> > >>
> > >> "To lay bets in such a way as to win by covering all possibilities
> > >> proportionately; also fig."
> > >>
> > >> Not in OED.
> > >>
> > >> 1902 _St. Paul Globe_ (Dec. 21) 33: When the book was "Dutched," it
> > meant
> > >> that the player turned the tables on the bookie, and played every
> horse
> > in
> > >> the race, certain of winning on practically all. ...In the days when
> the
> > >> men in the ring had the large slates, standing up in full view, on
> which
> > >> the prices were clearly written in large figures, it was an easy
> matter
> > to
> > >> "Dutch" the books. [How-to details follow.]
> > >>
> > >> 1910 _Washington Times_ (Sept. 4) 12: The Cubs will be stronger
> > favorites
> > >> in Chicago than in Philadelphia. Fine chance to "Dutch the book."
> > >>
> > >> 1914 _Evening Bulletin _ (Providence, R.I.) (Sept. 11) Sec. III 9: At
> > the
> > >> beginning of the season these sporting men backed the champions at
> > prices
> > >> of 1 to 2 and 1 to 3. They are now endeavoring to lay off as a matter
> of
> > >> protection, to Dutch the book, in other words.
> > >>
> > >> 1916 _Denver Rocky Mountain News_ (Dec. 3) (Want Ads Section) 3: FOR
> > SALE -
> > >> ACRES AND RANCHES... A Chance to Dutch the Book...for $300 under
> value,
> > >> raise vegetables and chickens; you can't lose.
> > >>
> > >> 1924 _San Francisco Chronicle_ (Oct. 2) (Sports) 2: One could easily
> > "dutch
> > >> the book" by betting on Washington in New York and the Giants in San
> > >> Francisco. On such a basis, one would wager $1000 in New York to win
> > $1200
> > >> and $1000 in San Francisco to win $1250.
> > >>
> > >> 1932 _San Francisco Chronicle_ (June 14) (Sports) 15: In the East you
> > might
> > >> bet $800 on Schmeling against $1000. In San Francisco you would then
> > wager
> > >> $800 on Sharkey. What would happen? You would stand to win $200 no
> > matter
> > >> who might win. Of course, in the case of a draw, you would be upsticks
> > and
> > >> nobody hurt. But it is not always easy to make sure of "Dutching the
> > book."
> > >>
> > >> 1986 _Jersey Journal_ (Jersey City) (Apr. 14) 24: So get ready to
> dutch
> > the
> > >> book.
> > >>
> > >>
> > >> The origin? Evidently < "Dutch book" (not in OED), 'a bookmaker's
> > inexpert
> > >> odds that allow a bettor to profit by wagering proportionately on all
> > >> possibilities; also fig.'
> > >>
> > >>
> > >> 1894 _Evansville [Ind.] Courier and Press_ (June 15) 7: Parties ...who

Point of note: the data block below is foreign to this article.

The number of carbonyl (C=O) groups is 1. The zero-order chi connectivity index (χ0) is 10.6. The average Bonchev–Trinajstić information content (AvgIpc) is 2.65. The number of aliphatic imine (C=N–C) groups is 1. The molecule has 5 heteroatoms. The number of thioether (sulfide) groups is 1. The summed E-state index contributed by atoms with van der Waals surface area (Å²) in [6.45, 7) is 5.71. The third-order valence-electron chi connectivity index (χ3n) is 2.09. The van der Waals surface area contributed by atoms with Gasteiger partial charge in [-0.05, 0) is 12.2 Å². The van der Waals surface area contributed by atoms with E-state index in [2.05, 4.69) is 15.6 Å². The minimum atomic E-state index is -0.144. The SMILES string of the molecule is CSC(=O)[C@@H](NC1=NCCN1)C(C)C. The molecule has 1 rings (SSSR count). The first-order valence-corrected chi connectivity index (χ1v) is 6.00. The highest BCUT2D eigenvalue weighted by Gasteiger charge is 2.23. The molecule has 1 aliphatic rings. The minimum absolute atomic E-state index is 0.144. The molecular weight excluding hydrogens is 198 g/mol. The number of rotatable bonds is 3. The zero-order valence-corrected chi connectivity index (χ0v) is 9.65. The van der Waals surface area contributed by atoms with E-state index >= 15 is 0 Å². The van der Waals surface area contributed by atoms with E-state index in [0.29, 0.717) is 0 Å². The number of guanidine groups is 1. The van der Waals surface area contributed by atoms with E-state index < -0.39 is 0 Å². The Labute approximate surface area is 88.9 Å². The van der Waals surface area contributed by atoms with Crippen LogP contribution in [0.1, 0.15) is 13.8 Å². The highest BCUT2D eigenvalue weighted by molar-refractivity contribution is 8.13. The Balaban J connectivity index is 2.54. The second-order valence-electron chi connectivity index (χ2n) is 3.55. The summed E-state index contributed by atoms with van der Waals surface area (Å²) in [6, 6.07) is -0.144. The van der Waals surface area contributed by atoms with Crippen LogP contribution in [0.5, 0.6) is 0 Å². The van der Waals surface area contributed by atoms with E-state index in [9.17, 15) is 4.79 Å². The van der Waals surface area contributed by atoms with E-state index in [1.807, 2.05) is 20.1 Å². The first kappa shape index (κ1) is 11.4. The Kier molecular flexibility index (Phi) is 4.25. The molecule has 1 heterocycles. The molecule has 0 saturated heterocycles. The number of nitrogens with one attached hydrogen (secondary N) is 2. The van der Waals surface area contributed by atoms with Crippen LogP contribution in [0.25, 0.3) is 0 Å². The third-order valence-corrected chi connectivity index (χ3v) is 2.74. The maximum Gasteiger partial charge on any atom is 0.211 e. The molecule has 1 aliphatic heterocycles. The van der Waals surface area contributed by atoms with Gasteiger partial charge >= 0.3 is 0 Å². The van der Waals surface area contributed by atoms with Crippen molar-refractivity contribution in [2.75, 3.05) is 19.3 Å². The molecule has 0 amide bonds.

> > seem
> > >> content to be called bookmakers even if they do offer to the public
> > what is
> > >> commonly known in the ring as a Dutch book....[T]heir patrons get the
> > best
> > >> of it, as long as it lasts.
> > >>
> > >> 1895 _San Francisco Chronicle_ (Jan. 9)  10: Then Joe went after Motor
> > >> money. What kind of a Dutch book did Joe have with Motor at 13 to 5,
> > >> Realization at 8 to 5, and Elise at 6 to 1?
> > >>
> > >> 1911 _Evening World_ (N.Y.C.) (Mar. 2) (Daily Mag.):  Concentrate! The
> > >> fellow who plays for General Results is making a Dutch book on
> himself!
> > >>
> > >> 1930 _Times-Union_ (Albany, N.Y.) (JUne 8) B-5:  Obviously Shaw could
> > not
> > >> lay these prices under any other system for the reason that he would
> > likely
> > >> be making a "dutch" book.
> > >>
> > >>
> > >> Why "Dutch" (presumably "German")?  The quest goes on.
> > >>
> > >> JL
> > >>
> > >> "If the truth is half as bad as I think it is, you can't handle the
> > truth."
> > >>
> > >> ------------------------------------------------------------
> > >> The American Dialect Society - http://www.americandialect.org
> > >>
> > >> ------------------------------------------------------------
> > >> The American Dialect Society - http://www.americandialect.org
> > >>
> > >
> > >
> > > --
> > > "If the truth is half as bad as I think it is, you can't handle the
> > truth."
> > >
> > > ------------------------------------------------------------
> > > The American Dialect Society - http://www.americandialect.org
> > >
> > > ------------------------------------------------------------
> > > The American Dialect Society - http://www.americandialect.org
> >
> > ------------------------------------------------------------
> > The American Dialect Society - http://www.americandialect.org
> >
>
> ------------------------------------------------------------
> The American Dialect Society - http://www.americandialect.org
>


-- 
"If the truth is half as bad as I think it is, you can't handle the truth."